Since 1918, more than 100 U.S. pilots and crew have been awarded the Medal of Honor-the highest U.S. military decoration.
Though established by Congress in December 1861 from the U.S. Navy medal (the U.S. Army version was introduced in July 1862), it is improperly known as the "Congressional Medal of Honor." Remarkably, it also seems the criteria for which it is awarded change almost every time it's presented.
The Distinguished Flying Cross was authorized on July 26, 1926 and was awarded to members of the Armed Forces who distinguished themselves by heroism or extraordinary achievement while participating in aerial fight. Amelia Earhard was given the award in 1926 prior to a 1927 ruling that the award be given to military personnel only.
The Air Medal was established on May 11, 1942. It is awarded for meritorious achievement while participating in aerial flight of a combat or non-combat nature. Of the two aviation medals the Distinguished Flying Cross is the more difficult to qualify for.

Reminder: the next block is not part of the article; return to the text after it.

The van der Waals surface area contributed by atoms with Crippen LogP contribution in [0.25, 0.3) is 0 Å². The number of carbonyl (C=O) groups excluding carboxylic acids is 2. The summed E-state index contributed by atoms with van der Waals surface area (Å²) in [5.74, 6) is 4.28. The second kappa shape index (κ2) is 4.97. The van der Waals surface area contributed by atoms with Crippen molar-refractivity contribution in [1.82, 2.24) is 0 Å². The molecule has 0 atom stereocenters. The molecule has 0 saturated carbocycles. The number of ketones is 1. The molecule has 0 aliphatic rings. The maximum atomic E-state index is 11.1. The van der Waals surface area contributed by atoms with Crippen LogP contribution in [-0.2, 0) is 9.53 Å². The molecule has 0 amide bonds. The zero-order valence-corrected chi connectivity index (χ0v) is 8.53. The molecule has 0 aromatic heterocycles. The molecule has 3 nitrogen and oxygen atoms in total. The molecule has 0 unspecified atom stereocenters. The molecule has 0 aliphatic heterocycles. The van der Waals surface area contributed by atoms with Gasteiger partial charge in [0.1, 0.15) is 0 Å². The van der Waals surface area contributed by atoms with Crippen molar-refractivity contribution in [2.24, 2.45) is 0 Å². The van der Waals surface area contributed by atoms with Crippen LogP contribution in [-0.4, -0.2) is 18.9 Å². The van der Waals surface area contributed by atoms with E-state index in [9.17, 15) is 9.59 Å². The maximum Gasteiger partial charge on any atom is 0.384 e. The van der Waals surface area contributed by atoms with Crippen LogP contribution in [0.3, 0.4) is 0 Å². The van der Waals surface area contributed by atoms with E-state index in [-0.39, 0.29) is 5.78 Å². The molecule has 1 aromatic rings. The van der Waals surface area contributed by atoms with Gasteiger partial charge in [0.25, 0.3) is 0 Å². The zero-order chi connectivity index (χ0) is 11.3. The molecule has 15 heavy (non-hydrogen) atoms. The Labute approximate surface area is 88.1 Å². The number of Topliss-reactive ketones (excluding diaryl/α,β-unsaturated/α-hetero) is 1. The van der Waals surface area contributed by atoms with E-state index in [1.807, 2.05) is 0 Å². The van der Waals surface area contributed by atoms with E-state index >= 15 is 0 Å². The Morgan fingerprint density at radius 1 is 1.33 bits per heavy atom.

The forerunners of modern combat decorations were gold and silver medals. The Continental Congress awarded these to commanders of the Revolutionary War. The first such medal, struck in gold, was awarded to Captain John Paul Jones. Other medals have commemorated:
- The War with Mexico
- The Civil War
- Battles at sea
- Vietnam veterans
- The Persian Gulf National Medal
- Those missing in action
- The 200th anniversaries of the U.S. Army, Navy, Marine Corps, and Coast Guard
Charles A. Lindbergh was awarded a Congressional gold medal in 1928 for his historic flight from New York to Paris. Those honored in subsequent years include:
- Robert H. Goddard (for research on rockets and jet propulsion)
- General Charles E. "Chuck" Yeager (first to fly faster than the speed of sound)
- Lieutenant General Ira C. Eaker (aviation leadership and service)
- Ben Abruzzo, Maxie Anderson, and Larry Newman (first successful trans-Atlantic balloon)